You've no doubt heard of "The Power of Positive Thinking," one of the many pop-psychology manuals to grace bookstore shelves.
Me, I've been waiting for years for "The Power of Negative Thinking," or something of that ilk. You know, how mulling over the worst-case scenario and obsessing about the difficulty of a task actually helps you?
At last, my patience has been rewarded (only because I figured it never would happen; see how negativity helps?).
Matt Fitzgerald, one of the top running writers in the biz, has a post on competitor.com today extolling the virtues of negative thinking ... at least when it comes to running.
Veering away from the "positive visualization" mentra in vogue in sports psychology, Fitzgerald suggests that runners who are realistic in their race expectations, runners who know there will be pain and discomfort and expect it, have a much better chance of working through the problems that inevitably crop up during a race.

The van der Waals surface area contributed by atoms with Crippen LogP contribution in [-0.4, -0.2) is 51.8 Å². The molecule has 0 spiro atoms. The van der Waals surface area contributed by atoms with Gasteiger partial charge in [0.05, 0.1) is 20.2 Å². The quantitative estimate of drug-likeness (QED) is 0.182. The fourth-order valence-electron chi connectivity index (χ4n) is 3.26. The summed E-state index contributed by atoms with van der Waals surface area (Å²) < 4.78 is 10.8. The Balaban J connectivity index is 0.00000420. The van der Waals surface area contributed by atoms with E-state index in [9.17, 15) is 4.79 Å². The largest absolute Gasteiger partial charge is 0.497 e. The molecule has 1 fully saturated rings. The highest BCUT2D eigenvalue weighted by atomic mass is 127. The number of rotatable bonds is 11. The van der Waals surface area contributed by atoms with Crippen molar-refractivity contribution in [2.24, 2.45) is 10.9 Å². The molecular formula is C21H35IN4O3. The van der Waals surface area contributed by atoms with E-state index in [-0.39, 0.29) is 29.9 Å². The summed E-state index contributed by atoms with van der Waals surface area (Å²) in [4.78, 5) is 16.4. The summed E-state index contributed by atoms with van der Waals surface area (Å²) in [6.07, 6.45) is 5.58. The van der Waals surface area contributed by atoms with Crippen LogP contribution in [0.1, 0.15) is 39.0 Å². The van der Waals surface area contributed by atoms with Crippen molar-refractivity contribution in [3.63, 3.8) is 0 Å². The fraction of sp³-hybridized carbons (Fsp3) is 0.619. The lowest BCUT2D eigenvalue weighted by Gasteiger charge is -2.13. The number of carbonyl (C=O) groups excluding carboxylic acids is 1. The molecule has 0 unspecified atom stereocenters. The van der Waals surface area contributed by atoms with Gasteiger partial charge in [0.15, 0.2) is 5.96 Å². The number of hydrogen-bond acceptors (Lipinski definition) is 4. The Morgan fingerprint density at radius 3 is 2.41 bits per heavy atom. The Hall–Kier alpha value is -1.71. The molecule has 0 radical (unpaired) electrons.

Here's an excerpt:
"If you expect your race goal to be achieved relatively easily, you are likely to find yourself suffering more than expected in the race, and this nasty surprise will trigger a performance-limiting loss of will that you are powerless to consciously override ...
"(W)idely recommended techniques such as visualizing yourself performing perfectly in races and feeling supremely awesome while doing it may actually hinder performance instead of helping it, because they may send you into races with unrealistic expectations. Going into races with confidence in your ability to achieve your goals is a good thing, because true confidence is inherently realistic. But going into races expecting to feel any better than wretched in pursuit of maximum performance is a form of self-sabotage."